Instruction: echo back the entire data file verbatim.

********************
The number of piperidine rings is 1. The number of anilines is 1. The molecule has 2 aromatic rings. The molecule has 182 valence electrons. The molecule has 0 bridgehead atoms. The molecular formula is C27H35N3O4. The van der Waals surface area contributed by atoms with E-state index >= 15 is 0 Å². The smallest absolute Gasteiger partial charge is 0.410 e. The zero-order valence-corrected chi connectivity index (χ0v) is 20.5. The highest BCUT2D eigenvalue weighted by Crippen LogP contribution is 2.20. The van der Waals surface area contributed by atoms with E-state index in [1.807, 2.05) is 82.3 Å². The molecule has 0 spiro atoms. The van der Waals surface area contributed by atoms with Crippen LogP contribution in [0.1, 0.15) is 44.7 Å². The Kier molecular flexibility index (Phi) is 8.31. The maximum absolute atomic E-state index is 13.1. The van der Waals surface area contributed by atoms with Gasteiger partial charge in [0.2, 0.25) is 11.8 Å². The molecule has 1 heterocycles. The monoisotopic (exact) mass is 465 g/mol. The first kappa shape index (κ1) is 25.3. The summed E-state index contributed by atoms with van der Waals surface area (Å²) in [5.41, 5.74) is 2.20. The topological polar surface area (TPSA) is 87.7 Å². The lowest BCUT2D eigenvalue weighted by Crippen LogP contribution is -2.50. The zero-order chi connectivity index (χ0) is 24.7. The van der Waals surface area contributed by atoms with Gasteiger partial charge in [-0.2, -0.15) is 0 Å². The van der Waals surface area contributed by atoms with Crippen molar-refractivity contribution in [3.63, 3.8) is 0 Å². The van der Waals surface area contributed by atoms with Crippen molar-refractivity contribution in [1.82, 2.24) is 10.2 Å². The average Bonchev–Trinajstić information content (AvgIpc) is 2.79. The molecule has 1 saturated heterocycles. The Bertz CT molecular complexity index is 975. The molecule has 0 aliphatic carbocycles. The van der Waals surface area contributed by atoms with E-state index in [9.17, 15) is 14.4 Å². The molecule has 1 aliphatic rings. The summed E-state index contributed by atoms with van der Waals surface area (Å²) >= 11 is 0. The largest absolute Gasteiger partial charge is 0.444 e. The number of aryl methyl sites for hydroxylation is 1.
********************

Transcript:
The number of piperidine rings is 1. The number of anilines is 1. The molecule has 2 aromatic rings. The molecule has 182 valence electrons. The molecule has 0 bridgehead atoms. The molecular formula is C27H35N3O4. The van der Waals surface area contributed by atoms with E-state index >= 15 is 0 Å². The smallest absolute Gasteiger partial charge is 0.410 e. The zero-order valence-corrected chi connectivity index (χ0v) is 20.5. The highest BCUT2D eigenvalue weighted by Crippen LogP contribution is 2.20. The van der Waals surface area contributed by atoms with E-state index in [1.807, 2.05) is 82.3 Å². The molecule has 0 spiro atoms. The van der Waals surface area contributed by atoms with Crippen LogP contribution in [0.1, 0.15) is 44.7 Å². The Kier molecular flexibility index (Phi) is 8.31. The maximum absolute atomic E-state index is 13.1. The van der Waals surface area contributed by atoms with Gasteiger partial charge in [0.2, 0.25) is 11.8 Å². The molecule has 1 heterocycles. The monoisotopic (exact) mass is 465 g/mol. The first kappa shape index (κ1) is 25.3. The summed E-state index contributed by atoms with van der Waals surface area (Å²) in [5.41, 5.74) is 2.20. The topological polar surface area (TPSA) is 87.7 Å². The lowest BCUT2D eigenvalue weighted by Crippen LogP contribution is -2.50. The zero-order chi connectivity index (χ0) is 24.7. The van der Waals surface area contributed by atoms with Gasteiger partial charge in [-0.2, -0.15) is 0 Å². The van der Waals surface area contributed by atoms with Crippen molar-refractivity contribution in [3.63, 3.8) is 0 Å². The van der Waals surface area contributed by atoms with Crippen molar-refractivity contribution in [1.82, 2.24) is 10.2 Å². The average Bonchev–Trinajstić information content (AvgIpc) is 2.79. The molecule has 1 saturated heterocycles. The Bertz CT molecular complexity index is 975. The molecule has 0 aliphatic carbocycles. The van der Waals surface area contributed by atoms with E-state index in [9.17, 15) is 14.4 Å². The molecule has 1 aliphatic rings. The summed E-state index contributed by atoms with van der Waals surface area (Å²) >= 11 is 0. The largest absolute Gasteiger partial charge is 0.444 e. The number of aryl methyl sites for hydroxylation is 1.